I hope are [ere] this comes to hand you have recivd. The things I sent you By Savon, and Should this not overtake you at pensacola hope it will find you safe arrivd in England, which Shall be always glad to hear; the Spanish Frigate Saild for the havana 3 days ago We are Still in Suspence About the Result of the Rupture between the French & Spaniards but is the General oppion of the people here that it will fall to the Spaniards if so Cash will Circulate in this place, and the Articels you was kind Enough to promise to send me will Answer extream Well, I omitted to Mention Blankets in the Memorandum, which if you think proper to send please to let them be good Blankets proper for making Blankett Coats with Either black or Blue Strips only [.] I am afraid Mr. Monsanto Will Shortly be pushed very hard for money he owes at Mobile to Messrs. McGillivray & Struthers for Negroes Bought of them a long time Ago[.] I have nothing more at present worth your notice but should this Reach you at pensacola refer you to Mr. McNamara who no[w] goes there[.] I am with due Esteem…P.S. Youl please to send me the Universal History will bound with proper Cutts and Maps tho they should Cost 6d or a Shilling More a Volume. …" (The Merchant of Manchac: The Letterbooks of John Fitzpatrick 1768-1790 ed. Margaret Fisher Dalrymple Baton Rouge: LSU Press, 1978, 46.)

Virginia Gazette(Dixon & Hunter), Williamsburg ,November 25, 1775.

   WARWICK, November 15, 1775. RUN away from the Subscriber's Plantation in Prince Edward County, on Saturday the 11th Instant, four Negro Fellows, viz. PRINCE, CATO, CHARLES or TRASH,
and BILLY BURTON.----Prince is a very large Fellow, is an African, and speaks badly, and is very drunken and quarrelsome, he is notable for being an excellent Swimmer and Diver. ----
Cato, a thick well Made Fellow about 5 Feet 6 or 7 Inches high, is also an African, and speaks very broken English, and is a tolerably sober well behaved Fellow.
----Charles or Trash, for he will answer to either Name, is a Native of Jamaica, a small slim Made Fellow, about 5 Feet 4 or 5 Inches high, and about 25 Years of Age.----
Billy Burton, a Mulatto, a stout young Lad, about 19 or 20 Years of Age, was raised at this Place, and is a very well behaved Fellow.
All of them but Trash were clothed this Fall in Dutch Blanket Coats and Breeches, Trash had Clothes such as Water Negroes generally wear, though he and all the others had other Clothes with them,
so that it is probable they will change their Dress.


Virginia Gazette(Dixon & Hunter), Williamsburg ,April 4, 1777.

    FORTY SHILLINGS REWARD. RUN away from the Subscriber, the 29th of November, a likely young Negro Fellow named JOE,
about 5 Feet 10 Inches high, had on, when he went away, Jacket and Breeches made of dark coloured Kersey, with white Metal Buttons,
a short Coat made of a Dutch Blanket, with white Metal Buttons, Virginia knit Stockings, and plain Shoes. As he was brought up in Williamsburg,
I expect he is lurking about there. Whoever takes up the said Slave, and commits him to Gaol, or brings him to me in James City County,
shall receive the above Reward


sometimes blankets were used to fashion jackets as well:

- Maryland Gazette, 23 June 1757
 "Deserted from Francis Ware’s Company, the 14th of this instant June, on his march to Fort-Frederick, Patrick Grame, a Scotchman, aged 25 years,
 5 feet 4 ½ inches high, of a brown complexion, has dark eyes, and black hair, middling long, has a down look, and is mark’d with the small-pox; had on when he went away, a jacket made of a Dutch blanket, grey country-made stockings, and shoes about half worn.
Whoever takes up the said deserter, and delivers him to any of the Recruiting-Officers in this Province, or contrives him to Fort-Frederick, shall have two pistoles reward paid by Francis Ware "

 Virginia Gazette(Purdie & Dixon), Williamsburg ,December 10, 1767.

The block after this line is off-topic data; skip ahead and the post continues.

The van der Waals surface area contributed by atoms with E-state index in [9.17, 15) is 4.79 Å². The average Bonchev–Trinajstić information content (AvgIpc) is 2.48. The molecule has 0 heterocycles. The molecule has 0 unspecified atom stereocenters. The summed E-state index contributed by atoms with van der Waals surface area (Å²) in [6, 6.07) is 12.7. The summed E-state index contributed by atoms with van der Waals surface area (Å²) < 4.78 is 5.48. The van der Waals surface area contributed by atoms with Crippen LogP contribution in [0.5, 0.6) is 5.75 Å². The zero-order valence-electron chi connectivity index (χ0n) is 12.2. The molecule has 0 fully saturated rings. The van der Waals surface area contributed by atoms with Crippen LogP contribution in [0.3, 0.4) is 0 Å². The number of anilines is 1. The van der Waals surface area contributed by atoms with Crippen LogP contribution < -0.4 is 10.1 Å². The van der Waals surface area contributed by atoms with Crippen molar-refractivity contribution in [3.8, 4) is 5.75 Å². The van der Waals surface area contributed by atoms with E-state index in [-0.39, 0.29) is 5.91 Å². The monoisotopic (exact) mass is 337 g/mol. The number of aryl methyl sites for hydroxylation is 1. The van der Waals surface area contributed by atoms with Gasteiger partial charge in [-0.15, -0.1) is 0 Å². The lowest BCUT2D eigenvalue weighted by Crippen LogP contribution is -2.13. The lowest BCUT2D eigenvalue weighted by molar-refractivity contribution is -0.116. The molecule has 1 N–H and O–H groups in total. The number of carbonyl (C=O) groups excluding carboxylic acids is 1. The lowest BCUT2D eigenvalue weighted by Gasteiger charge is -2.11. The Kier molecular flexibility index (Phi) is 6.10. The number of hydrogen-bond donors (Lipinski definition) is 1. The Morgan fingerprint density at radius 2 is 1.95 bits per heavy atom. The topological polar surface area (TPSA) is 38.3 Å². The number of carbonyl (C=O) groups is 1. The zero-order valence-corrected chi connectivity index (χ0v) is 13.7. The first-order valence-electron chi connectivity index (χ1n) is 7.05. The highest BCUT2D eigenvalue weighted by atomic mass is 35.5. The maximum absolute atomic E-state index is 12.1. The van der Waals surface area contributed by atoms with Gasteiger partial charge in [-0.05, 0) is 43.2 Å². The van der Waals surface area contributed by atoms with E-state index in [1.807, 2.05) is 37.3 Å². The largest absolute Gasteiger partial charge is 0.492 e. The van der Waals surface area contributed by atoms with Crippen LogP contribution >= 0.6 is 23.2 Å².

RUN away from the subscriber, about the 3d of last month, in Prince William county, near Dumfries, a Scotch servant man, named ROBERT CRAIG, about 5 feet 5 inches high, by trade a weaver, of a dark complexion, wears his own black short hair, and talks the Scotch dialect very broad; had on when he went away a drab coloured cloth great coat much patched, a jacket made out of an old Dutch blanket, an old felt hat welted round the brim with coloured thread, an old pair of osnabrug breeches, and a pair of ribbed yarn hose. Any person taking up the said servant, and conveying him to me, shall receive a reward of Three Pounds Virginia currency, besides what the law allows.
WILLIAM BRIGGS. N.B. The above servant, I am informed, has wrote himself a discharge.

Virginia Gazette(Purdie & Dixon), Williamsburg ,September 28, 1769.

    NORTH CAROLINA, Sept. 3, 1769. COMMITTED to the publick jail for the district of Halifax an outlandish Negro man who calls himself HARRY, about 25 years old, 5 feet 6 inches high, and his fore teeth very much decayed; has on an old jacket made of a Dutch blanket, Negro cotton breeches, and an old brown linen shirt. He says he belongs to William Hunter, but cannot tell in what province his master lives. The owner may have him on proving his property, and paying charges.

A conjectural reconstruction of a blanket coat I put together using a striped "duffel" blanket 
with stripes similar to the ones shown in the Von Reck images.

The parallel garment among French Canadians was called a Capote, and was sometimes made with cloth, but at others of blankets, and frequently featured a hood and tied closure (see the image at the top of this page).

A British soldier in a blanket coat/capote made from a Point blanket (Von Germann ca. 1777)

 A great discussion of Blanket coats/Capotes in service with the British Army during the revolution can be found here .  Nathan K has blogged on capotes/cappo coats here at the Buffalo trace blog

Various methods of fastening and finishing were used in the period:

"a striped Blanket Coat, with flat Pewter Buttons..." NY Gazette 2/2/1767

"a blanket coat with yellow binding..." NY Gazette 5/8/1769

"new blanket coat, tyed with brown yard strings" PA Gazette 8/10/1769

"a short Coat made of a Dutch Blanket, with white Metal Buttons" VA Gazette 4/1/1777

"a homespun blanket coat lappelled and bound with blue ferret..." PA Packet 3/21/1782

 All in all, a blanket coat, whether a hooded overcoat in the Canadian fashion or simply a coat or jacket using a blanket for cloth is another garment to consider when gearing up for winter.